Like the winter wind, Dick Spohr swept through Lambert High School on Monday afternoon.
Spohr was in a science room watching students dissect hearts. A few minutes later, he passed through the art classrooms, admiring some of the pottery and commenting on a pond in a science room. Then, it was onto the engineering room.
In each room, Spohr spoke to students and looked over their notebooks and handouts. Within minutes, he was onto the next room.
“You’re getting a taste,” he said. “It’s a sampling. It’s boots on the ground, and we’re not just looking at paper, and everybody can draw their conclusions from it.”
Spohr is chairman of an eight-member team from AdvancED, a company which will decide if the Forsyth County school system’s accreditation will be renewed. Its decision is expected this afternoon.
The team has spent the week touring eight county schools, meeting system officials and interviewing parents, students and teachers.
The interviews are a key component, but Spohr said the tours give the best picture of how they implement the seven required standards and 63 indicators.
He said he was looking to see not only if the work was being taught, but if it was being learned.
“You look at the kids’ eyes,” he said. “And they were engaged. They were involved. And in every classroom, technology was being used and every student was engaged.”
Spohr’s guide for the tour was Madison Turner, Miss Lambert High, who was able to point out some of the more interesting rooms and spoke about her school with pride.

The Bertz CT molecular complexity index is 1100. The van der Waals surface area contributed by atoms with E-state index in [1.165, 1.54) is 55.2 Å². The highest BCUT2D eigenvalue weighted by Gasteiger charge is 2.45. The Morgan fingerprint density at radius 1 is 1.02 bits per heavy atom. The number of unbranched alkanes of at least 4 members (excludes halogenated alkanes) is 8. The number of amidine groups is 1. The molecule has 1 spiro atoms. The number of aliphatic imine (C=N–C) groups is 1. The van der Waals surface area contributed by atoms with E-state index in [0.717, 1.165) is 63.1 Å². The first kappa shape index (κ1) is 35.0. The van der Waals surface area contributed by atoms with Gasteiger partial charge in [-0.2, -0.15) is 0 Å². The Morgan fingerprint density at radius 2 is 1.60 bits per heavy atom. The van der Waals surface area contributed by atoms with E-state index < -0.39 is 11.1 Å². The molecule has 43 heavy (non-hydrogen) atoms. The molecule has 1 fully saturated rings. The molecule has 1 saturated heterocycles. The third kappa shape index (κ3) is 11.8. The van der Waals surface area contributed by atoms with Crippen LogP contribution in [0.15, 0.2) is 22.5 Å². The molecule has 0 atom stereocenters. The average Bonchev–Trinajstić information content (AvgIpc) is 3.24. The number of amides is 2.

The teachers, she told him, are “all amazing.”
“I can’t speak highly enough of them,” she said. “We call it the Lambert family.”
The team also visited Brookwood, Coal Mountain, Midway and Mashburn elementary schools, Forsyth Central High and Liberty and Piney Grove middle schools.
Terri North, Piney Grove’s principal, said the school was glad to “showcase our commitment to providing a wide variety of exceptional learning opportunities.”
“Team members toured our school and interviewed students, staff and parents,” North said. “We look forward to hearing their final report on Wednesday, so we can incorporate their findings into our future school improvement plans.”
Spohr seemed impressed with the system. He said it’s one he would feel comfortable letting his own children attend.
“[The system has] high expectations and have a focus on learning,” he said. “Not just a focus, but what I’m seeing here, and with the evidence they’re providing, they’re not only focused on it, they’re committed to it.”
Spohr did stray from the tour, often opening doors to random classrooms, but always stumbling on a room where a teacher was in control.
The system received its first accreditation in 2007. Prior to that, all schools in the system had to be individually accredited.
By accrediting the entire district, just a few schools need to be individually reviewed.
Having the status of being an accredited system gives a level of distinction. The real winners, however, are the students.
The status is often required in order to be able to transfer credits, get greater access to loans, scholarships, colleges and military programs.
If the accreditation is renewed today, Spohr said the AdvancED team would still require the system to take action toward improvement, something needed by even the best systems.
“If a person is at 98 percent on a test, there’s not too much [higher],” he said. “We find that in our highest performing districts, the greatest challenge is how do you get some of that last 2 percent.”
Forsyth County School Superintendent Buster Evans said the system has spent months planning and preparing for the accreditation process to begin.
“It really has been a team approach in preparing for the visit and then observing the many events that have taken place between Sunday evening and this point,” Evans said.
“We are optimistic that the visit will both affirm much of the work of the district over the past five years, as well as help open us to continued opportunities for improving the work of our district.”